NIDDK RO1DK043652-14A1 Kudlow and Paterson (PI)
O-Glycosylation in Breast Cancer

The enzyme, O-GlcNAc transferase (OGT) that modifies nucleocytoplasmic proteins with O-GlcNAc has recently been shown to be part of the co-repressor complex turning off the transcription of genes. OGT associates with mSin3A and, therefore, is involved with genes that bind nuclear hormone receptors when the hormones, like estrogen, are not present. By modifying transcription activators, OGT cooperates with histone deacetylase to shut off transcription at sites where its scaffold, mSin3A, is present. Bound to OGT in a saturable fashion is NCOAT (nuclear cytoplasmic O-GlcNAcase and acetyltransferase), a bifunctional enzyme with O-GlcNAcase and histone acetyltransferase activities. NCOAT, by residing in co-repression complexes, allows the gene to be turned on again when hormone becomes present by reversing the actions of OGT and histone deacetylase. An NCOAT peptide that interacts with OGT, but has no enzymatic activities, blocks the ability of estrogen to induce estrogen-dependent genes or mammary development in transgenic mice. Thus, NCOAT is downstream of hormone and requires activation to reverse the actions of histone deacetylase and OGT. The aims of this project are as follows: 1. Further characterize transgenic mice to determine the role of NCOAT in mammary development and other estrogen actions in the mammary gland. 2. Find where and how NCOAT is modified to activate it and what enzymes are involved. 3. Use the OGT interaction of NCOAT to design peptide therapy for breast cancer. This translational therapy will be developed to treat human breast cancer whose growth has become hormone-independent.

Selected Publications:

  1. Zhang, F., Y. Hu, P. Huang, C. A. Toleman, A. J. Paterson, and J. E. Kudlow. 2007. Proteasome function is regulated by cyclic AMP-dependent protein kinase through phosphorylation of RPT6. J Biol Chem In Press.
  2. Whisenhunt, T. R., X. Yang, D. B. Bowe, A. J. Paterson, B. A. Van Tine, and J. E. Kudlow. 2006. Disrupting the enzyme complex regulating O-GlcNAcylation blocks signaling and development. Glycobiology 16:551-63.
  3. Toleman, C., A. J. Paterson, and J. E. Kudlow. 2006. Location and characterization of the O-GlcNAcase active site. Biochim Biophys Acta 1760:829-39.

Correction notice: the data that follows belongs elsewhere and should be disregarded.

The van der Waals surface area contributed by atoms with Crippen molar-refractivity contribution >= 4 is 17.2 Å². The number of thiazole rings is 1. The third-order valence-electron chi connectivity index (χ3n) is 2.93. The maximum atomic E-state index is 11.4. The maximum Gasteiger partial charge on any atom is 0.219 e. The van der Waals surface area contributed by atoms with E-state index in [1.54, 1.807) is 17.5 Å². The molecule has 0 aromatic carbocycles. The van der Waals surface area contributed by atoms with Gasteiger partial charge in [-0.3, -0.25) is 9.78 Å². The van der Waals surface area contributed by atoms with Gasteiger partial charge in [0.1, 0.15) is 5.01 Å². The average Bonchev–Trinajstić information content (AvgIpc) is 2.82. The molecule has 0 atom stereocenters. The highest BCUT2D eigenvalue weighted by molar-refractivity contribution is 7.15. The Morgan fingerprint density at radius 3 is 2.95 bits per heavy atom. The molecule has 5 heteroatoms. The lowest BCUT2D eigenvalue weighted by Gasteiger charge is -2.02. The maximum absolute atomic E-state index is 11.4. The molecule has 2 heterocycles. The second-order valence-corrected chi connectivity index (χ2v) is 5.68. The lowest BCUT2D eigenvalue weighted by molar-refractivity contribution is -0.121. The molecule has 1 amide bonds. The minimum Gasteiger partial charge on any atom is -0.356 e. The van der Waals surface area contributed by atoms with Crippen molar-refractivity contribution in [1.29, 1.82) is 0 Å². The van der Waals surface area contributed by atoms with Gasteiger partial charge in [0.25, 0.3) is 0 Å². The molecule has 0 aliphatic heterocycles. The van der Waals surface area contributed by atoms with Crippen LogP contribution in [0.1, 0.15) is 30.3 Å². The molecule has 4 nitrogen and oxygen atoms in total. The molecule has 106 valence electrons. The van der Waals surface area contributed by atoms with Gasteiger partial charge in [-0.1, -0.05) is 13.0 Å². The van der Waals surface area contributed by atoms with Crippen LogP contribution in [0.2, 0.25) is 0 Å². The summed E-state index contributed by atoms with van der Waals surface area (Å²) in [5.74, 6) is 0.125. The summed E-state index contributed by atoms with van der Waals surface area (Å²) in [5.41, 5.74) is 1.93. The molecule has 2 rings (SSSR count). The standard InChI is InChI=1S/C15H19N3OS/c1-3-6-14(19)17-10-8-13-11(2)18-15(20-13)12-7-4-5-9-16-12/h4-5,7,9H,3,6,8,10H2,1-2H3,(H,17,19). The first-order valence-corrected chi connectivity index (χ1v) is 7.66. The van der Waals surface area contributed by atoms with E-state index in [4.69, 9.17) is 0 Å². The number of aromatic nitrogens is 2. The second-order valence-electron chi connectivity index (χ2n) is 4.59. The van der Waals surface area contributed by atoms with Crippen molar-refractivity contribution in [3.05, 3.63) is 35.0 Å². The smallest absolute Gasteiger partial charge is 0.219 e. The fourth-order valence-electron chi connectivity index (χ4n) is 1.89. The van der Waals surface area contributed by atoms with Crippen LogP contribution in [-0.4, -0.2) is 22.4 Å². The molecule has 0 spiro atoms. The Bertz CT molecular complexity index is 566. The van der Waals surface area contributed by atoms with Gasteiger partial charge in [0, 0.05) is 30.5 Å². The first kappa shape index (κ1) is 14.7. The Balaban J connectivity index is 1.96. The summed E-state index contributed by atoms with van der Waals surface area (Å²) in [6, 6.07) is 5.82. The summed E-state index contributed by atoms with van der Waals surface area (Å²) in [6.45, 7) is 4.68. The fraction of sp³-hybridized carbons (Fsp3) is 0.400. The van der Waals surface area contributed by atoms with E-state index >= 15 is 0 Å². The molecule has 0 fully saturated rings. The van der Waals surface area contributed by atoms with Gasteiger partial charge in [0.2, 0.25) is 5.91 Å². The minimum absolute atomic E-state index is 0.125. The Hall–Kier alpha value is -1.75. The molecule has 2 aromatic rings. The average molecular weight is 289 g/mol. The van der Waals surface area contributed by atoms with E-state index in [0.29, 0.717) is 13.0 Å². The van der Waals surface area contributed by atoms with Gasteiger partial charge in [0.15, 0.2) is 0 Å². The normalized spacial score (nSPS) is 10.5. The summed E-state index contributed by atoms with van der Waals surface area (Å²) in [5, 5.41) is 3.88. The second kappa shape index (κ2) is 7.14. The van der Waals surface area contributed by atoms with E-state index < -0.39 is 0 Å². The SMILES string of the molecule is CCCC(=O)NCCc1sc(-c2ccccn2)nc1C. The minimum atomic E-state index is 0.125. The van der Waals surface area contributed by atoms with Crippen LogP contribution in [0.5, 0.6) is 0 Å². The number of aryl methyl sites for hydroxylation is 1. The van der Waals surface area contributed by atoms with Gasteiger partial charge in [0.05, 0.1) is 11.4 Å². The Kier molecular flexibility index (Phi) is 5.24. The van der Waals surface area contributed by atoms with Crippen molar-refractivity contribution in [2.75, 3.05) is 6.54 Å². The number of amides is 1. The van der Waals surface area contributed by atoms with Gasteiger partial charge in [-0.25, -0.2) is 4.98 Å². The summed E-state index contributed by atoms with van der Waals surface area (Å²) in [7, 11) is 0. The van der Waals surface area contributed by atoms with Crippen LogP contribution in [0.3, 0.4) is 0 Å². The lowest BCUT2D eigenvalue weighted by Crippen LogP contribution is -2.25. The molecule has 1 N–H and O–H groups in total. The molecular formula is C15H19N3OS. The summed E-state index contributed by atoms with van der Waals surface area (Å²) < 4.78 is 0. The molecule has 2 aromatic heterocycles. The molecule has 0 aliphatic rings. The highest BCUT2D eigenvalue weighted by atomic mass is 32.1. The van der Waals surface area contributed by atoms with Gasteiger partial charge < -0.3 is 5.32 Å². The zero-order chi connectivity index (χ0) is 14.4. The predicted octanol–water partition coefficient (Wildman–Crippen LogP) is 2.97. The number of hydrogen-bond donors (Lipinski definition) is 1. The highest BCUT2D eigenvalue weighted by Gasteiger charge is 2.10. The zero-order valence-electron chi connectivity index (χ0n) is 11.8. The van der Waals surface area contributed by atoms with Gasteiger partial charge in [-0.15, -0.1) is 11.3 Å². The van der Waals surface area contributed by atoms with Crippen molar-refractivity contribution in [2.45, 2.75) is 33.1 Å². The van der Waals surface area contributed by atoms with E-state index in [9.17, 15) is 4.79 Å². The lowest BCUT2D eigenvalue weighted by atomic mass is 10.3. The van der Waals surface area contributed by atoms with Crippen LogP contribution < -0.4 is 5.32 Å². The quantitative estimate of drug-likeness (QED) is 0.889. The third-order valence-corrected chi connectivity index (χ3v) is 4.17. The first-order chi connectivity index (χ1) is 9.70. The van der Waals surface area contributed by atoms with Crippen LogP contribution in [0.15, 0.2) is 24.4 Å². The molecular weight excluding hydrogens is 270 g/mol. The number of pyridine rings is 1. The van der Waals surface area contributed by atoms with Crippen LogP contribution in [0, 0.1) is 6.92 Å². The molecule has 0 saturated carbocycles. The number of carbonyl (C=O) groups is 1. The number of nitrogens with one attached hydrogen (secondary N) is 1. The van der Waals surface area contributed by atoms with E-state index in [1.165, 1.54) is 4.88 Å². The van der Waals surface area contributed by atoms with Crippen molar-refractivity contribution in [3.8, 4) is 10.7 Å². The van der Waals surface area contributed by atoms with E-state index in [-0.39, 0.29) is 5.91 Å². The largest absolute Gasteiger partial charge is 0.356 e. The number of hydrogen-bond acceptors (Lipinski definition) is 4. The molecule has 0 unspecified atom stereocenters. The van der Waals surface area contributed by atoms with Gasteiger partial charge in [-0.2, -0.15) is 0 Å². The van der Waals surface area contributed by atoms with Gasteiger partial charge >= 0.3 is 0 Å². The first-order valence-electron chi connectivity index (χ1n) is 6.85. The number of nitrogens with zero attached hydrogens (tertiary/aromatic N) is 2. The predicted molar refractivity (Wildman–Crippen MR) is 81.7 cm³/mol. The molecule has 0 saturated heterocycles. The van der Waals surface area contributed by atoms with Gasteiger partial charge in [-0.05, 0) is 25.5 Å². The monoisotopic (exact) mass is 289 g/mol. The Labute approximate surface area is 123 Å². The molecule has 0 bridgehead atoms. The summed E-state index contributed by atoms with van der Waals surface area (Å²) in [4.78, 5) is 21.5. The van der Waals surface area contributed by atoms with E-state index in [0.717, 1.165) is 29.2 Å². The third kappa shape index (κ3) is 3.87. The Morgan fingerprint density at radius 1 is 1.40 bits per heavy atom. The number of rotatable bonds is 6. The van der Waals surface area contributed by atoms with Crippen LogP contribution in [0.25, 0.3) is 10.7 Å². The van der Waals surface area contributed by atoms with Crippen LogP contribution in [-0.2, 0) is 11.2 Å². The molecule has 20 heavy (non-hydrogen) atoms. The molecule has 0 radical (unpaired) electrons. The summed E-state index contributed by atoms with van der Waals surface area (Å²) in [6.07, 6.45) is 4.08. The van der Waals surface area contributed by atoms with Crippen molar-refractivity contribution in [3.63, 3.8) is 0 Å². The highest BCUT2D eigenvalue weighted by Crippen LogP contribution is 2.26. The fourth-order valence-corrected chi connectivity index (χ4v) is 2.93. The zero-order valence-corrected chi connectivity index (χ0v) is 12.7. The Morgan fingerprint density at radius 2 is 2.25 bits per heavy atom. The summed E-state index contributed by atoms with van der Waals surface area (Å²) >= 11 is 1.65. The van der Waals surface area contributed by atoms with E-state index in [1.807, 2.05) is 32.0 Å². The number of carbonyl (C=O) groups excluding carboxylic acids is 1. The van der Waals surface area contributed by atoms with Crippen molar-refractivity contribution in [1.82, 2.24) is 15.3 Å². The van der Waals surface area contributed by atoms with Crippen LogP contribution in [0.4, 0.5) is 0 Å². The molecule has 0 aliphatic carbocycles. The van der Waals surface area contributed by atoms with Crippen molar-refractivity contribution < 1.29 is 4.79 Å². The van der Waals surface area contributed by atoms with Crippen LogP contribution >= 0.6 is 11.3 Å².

4. Bowe, D. B., A. Sadlonova, C. A. Toleman, Z. Novak, Y. Hu, P. Huang, S. Mukherjee, T. Whitsett, A. R. Frost, A. J. Paterson, and J. E. Kudlow. 2006. O-GlcNAc integrates the proteasome and transcriptome to regulate nuclear hormone receptors. Mol Cell Biol 26:8539-50.
  5. Liu, K., A. J. Paterson, F. Zhang, J. McAndrew, K. Fukuchi, J. M. Wyss, L. Peng, Y. Hu, and J. E. Kudlow. 2004. Accumulation of protein O-GlcNAc modification inhibits proteasomes in the brain and coincides with neuronal apoptosis in brain areas with high O-GlcNAc metabolism. J Neurochem 89:1044-55.
  6. Hu, Y., L. Riesland, A. J. Paterson, and J. E. Kudlow. 2004. Phosphorylation of mouse glutamine: fructose-6-phosphate amidotransferase 2 (GFAT2) by cAMP-dependent protein kinase increases the enzyme activity. J Biol Chem.
  7. Zhang, F., K. Su, X. Yang, D. B. Bowe, A. J. Paterson, and J. E. Kudlow. 2003. O-GlcNAc modification is an endogenous inhibitor of the proteasome. Cell 115:715-25.
  8. Yang, X., K. Su, M. D. Roos, Q. Chang, A. J. Paterson, and J. E. Kudlow. 2001. O-linkage of N-acetylglucosamine to Sp1 activation domain inhibits its transcriptional capability. Proc Natl Acad Sci U S A 98:6611-6.
  9. Su, K., X. Yang, M. D. Roos, A. J. Paterson, and J. E. Kudlow. 2000. Human Sug1/p45 is involved in the proteasome-dependent degradation of Sp1. Biochem J 348 Pt 2:281-9.
  10. Xie, W., X. Wu, L. T. Chow, E. Chin, A. J. Paterson, and J. E. Kudlow. 1998. Targeted expression of activated erbB-2 to the epidermis of transgenic mice elicits striking developmental abnormalities in the epidermis and hair follicles. Cell Growth Differ 9:313-25.
  11. Roos, M. D., W. Xie, K. Su, J. A. Clark, X. Yang, E. Chin, A. J. Paterson, and J. E. Kudlow. 1998. Streptozotocin, an analog of N-acetylglucosamine, blocks the removal of O-GlcNAc from intracellular proteins. Proc Assoc Am Physicians 110:422-32.
  12. Shin, T. H., A. J. Paterson, and J. E. Kudlow. 1995. p53 stimulates transcription from the human transforming growth factor alpha promoter: a potential growth-stimulatory role for p53. Mol Cell Biol 15:4694-701.
  13. Paterson, A. J., and J. E. Kudlow. 1995. Regulation of glutamine:fructose-6-phosphate amidotransferase gene transcription by epidermal growth factor and glucose. Endocrinology 136:2809-16.
  14. McAndrew, J., A. J. Paterson, S. L. Asa, K. J. McCarthy, and J. E. Kudlow. 1995. Targeting of transforming growth factor-alpha expression to pituitary lactotrophs in transgenic mice results in selective lactotroph proliferation and adenomas. Endocrinology 136:4479-88.
  15. Raja, R. H., A. J. Paterson, T. H. Shin, and J. E. Kudlow. 1991. Transcriptional regulation of the human transforming growth factor-alpha gene. Mol Endocrinol 5:514-20.